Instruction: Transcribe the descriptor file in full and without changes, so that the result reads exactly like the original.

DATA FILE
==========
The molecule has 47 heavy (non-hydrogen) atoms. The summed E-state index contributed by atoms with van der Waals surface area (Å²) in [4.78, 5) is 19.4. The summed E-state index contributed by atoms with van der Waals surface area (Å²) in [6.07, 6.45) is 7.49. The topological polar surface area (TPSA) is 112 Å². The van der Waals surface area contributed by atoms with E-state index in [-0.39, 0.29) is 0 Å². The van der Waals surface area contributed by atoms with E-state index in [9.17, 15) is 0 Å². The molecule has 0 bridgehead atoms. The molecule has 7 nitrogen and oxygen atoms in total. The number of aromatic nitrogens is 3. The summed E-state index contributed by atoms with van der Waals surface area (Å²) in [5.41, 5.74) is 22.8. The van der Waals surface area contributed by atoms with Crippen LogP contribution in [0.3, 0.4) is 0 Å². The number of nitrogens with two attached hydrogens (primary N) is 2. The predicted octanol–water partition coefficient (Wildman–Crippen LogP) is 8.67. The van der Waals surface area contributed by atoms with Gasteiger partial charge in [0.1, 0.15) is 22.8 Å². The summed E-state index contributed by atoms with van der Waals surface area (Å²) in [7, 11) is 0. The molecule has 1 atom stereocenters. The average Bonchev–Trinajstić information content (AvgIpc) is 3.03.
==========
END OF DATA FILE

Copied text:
The molecule has 47 heavy (non-hydrogen) atoms. The summed E-state index contributed by atoms with van der Waals surface area (Å²) in [4.78, 5) is 19.4. The summed E-state index contributed by atoms with van der Waals surface area (Å²) in [6.07, 6.45) is 7.49. The topological polar surface area (TPSA) is 112 Å². The van der Waals surface area contributed by atoms with E-state index in [-0.39, 0.29) is 0 Å². The van der Waals surface area contributed by atoms with E-state index in [9.17, 15) is 0 Å². The molecule has 0 bridgehead atoms. The molecule has 7 nitrogen and oxygen atoms in total. The number of aromatic nitrogens is 3. The summed E-state index contributed by atoms with van der Waals surface area (Å²) in [5.41, 5.74) is 22.8. The van der Waals surface area contributed by atoms with Crippen LogP contribution in [0.3, 0.4) is 0 Å². The number of nitrogens with two attached hydrogens (primary N) is 2. The predicted octanol–water partition coefficient (Wildman–Crippen LogP) is 8.67. The van der Waals surface area contributed by atoms with Gasteiger partial charge in [0.1, 0.15) is 22.8 Å². The summed E-state index contributed by atoms with van der Waals surface area (Å²) in [7, 11) is 0. The molecule has 1 atom stereocenters. The average Bonchev–Trinajstić information content (AvgIpc) is 3.03.